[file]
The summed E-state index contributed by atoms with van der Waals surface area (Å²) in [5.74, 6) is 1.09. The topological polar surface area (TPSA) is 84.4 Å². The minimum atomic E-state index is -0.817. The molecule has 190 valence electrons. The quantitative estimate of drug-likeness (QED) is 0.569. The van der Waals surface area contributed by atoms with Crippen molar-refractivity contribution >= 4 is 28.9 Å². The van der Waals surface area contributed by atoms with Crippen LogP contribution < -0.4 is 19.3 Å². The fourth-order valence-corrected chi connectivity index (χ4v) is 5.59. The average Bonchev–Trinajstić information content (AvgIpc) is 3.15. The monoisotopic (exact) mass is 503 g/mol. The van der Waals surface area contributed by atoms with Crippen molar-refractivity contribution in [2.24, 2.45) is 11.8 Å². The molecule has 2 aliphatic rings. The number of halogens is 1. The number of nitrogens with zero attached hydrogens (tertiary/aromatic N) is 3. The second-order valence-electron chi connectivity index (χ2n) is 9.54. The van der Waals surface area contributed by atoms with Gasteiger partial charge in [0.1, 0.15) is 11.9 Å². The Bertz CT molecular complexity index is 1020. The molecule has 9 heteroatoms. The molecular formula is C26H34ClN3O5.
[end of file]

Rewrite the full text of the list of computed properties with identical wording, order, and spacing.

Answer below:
The summed E-state index contributed by atoms with van der Waals surface area (Å²) in [5.74, 6) is 1.09. The topological polar surface area (TPSA) is 84.4 Å². The minimum atomic E-state index is -0.817. The molecule has 190 valence electrons. The quantitative estimate of drug-likeness (QED) is 0.569. The van der Waals surface area contributed by atoms with Crippen molar-refractivity contribution >= 4 is 28.9 Å². The van der Waals surface area contributed by atoms with Crippen LogP contribution < -0.4 is 19.3 Å². The fourth-order valence-corrected chi connectivity index (χ4v) is 5.59. The average Bonchev–Trinajstić information content (AvgIpc) is 3.15. The monoisotopic (exact) mass is 503 g/mol. The van der Waals surface area contributed by atoms with Crippen molar-refractivity contribution in [2.24, 2.45) is 11.8 Å². The molecule has 2 aliphatic rings. The number of halogens is 1. The number of nitrogens with zero attached hydrogens (tertiary/aromatic N) is 3. The second-order valence-electron chi connectivity index (χ2n) is 9.54. The van der Waals surface area contributed by atoms with Gasteiger partial charge in [0.1, 0.15) is 11.9 Å². The Bertz CT molecular complexity index is 1020. The molecule has 9 heteroatoms. The molecular formula is C26H34ClN3O5.